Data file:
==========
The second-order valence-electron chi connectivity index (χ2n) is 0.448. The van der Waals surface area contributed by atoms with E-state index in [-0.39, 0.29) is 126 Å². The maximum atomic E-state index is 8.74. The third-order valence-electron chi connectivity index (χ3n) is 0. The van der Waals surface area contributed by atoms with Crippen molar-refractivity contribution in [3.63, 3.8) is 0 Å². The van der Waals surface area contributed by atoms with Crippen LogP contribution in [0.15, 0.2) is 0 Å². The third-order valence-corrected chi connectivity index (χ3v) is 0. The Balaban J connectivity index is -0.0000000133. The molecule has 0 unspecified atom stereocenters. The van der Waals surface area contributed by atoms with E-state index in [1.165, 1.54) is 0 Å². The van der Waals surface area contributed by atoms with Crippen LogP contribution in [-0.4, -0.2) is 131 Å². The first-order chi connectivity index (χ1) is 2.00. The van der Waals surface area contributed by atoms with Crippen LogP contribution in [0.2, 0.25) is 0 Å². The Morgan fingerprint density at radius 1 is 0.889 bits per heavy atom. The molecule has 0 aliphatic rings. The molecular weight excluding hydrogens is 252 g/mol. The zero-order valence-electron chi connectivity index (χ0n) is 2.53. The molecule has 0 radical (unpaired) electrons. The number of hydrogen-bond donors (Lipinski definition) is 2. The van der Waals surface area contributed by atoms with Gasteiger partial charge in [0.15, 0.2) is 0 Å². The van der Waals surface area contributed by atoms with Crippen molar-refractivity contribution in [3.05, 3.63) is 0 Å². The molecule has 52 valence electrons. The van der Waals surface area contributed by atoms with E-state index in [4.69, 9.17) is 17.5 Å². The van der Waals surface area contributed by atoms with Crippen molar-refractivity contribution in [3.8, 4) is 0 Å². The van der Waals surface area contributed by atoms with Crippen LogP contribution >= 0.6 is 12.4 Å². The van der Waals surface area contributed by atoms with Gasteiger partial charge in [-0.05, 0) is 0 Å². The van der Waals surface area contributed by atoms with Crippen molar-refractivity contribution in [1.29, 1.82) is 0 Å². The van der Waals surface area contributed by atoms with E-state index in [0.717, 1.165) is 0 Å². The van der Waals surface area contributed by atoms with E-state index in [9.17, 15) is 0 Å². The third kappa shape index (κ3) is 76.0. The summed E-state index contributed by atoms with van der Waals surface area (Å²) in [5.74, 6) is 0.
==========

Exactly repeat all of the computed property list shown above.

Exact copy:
The second-order valence-electron chi connectivity index (χ2n) is 0.448. The van der Waals surface area contributed by atoms with E-state index in [-0.39, 0.29) is 126 Å². The maximum atomic E-state index is 8.74. The third-order valence-electron chi connectivity index (χ3n) is 0. The van der Waals surface area contributed by atoms with Crippen molar-refractivity contribution in [3.63, 3.8) is 0 Å². The van der Waals surface area contributed by atoms with Crippen LogP contribution in [0.15, 0.2) is 0 Å². The third-order valence-corrected chi connectivity index (χ3v) is 0. The Balaban J connectivity index is -0.0000000133. The molecule has 0 unspecified atom stereocenters. The van der Waals surface area contributed by atoms with E-state index in [1.165, 1.54) is 0 Å². The van der Waals surface area contributed by atoms with Crippen LogP contribution in [-0.4, -0.2) is 131 Å². The first-order chi connectivity index (χ1) is 2.00. The van der Waals surface area contributed by atoms with Crippen LogP contribution in [0.2, 0.25) is 0 Å². The Morgan fingerprint density at radius 1 is 0.889 bits per heavy atom. The molecule has 0 aliphatic rings. The molecular weight excluding hydrogens is 252 g/mol. The zero-order valence-electron chi connectivity index (χ0n) is 2.53. The molecule has 0 radical (unpaired) electrons. The number of hydrogen-bond donors (Lipinski definition) is 2. The van der Waals surface area contributed by atoms with Gasteiger partial charge in [0.15, 0.2) is 0 Å². The van der Waals surface area contributed by atoms with Crippen molar-refractivity contribution in [3.05, 3.63) is 0 Å². The molecule has 52 valence electrons. The van der Waals surface area contributed by atoms with E-state index in [4.69, 9.17) is 17.5 Å². The van der Waals surface area contributed by atoms with Crippen molar-refractivity contribution in [3.8, 4) is 0 Å². The van der Waals surface area contributed by atoms with Crippen LogP contribution >= 0.6 is 12.4 Å². The van der Waals surface area contributed by atoms with Gasteiger partial charge in [-0.05, 0) is 0 Å². The van der Waals surface area contributed by atoms with Crippen molar-refractivity contribution in [1.29, 1.82) is 0 Å². The van der Waals surface area contributed by atoms with E-state index in [0.717, 1.165) is 0 Å². The van der Waals surface area contributed by atoms with E-state index in [9.17, 15) is 0 Å². The third kappa shape index (κ3) is 76.0. The summed E-state index contributed by atoms with van der Waals surface area (Å²) in [5.74, 6) is 0.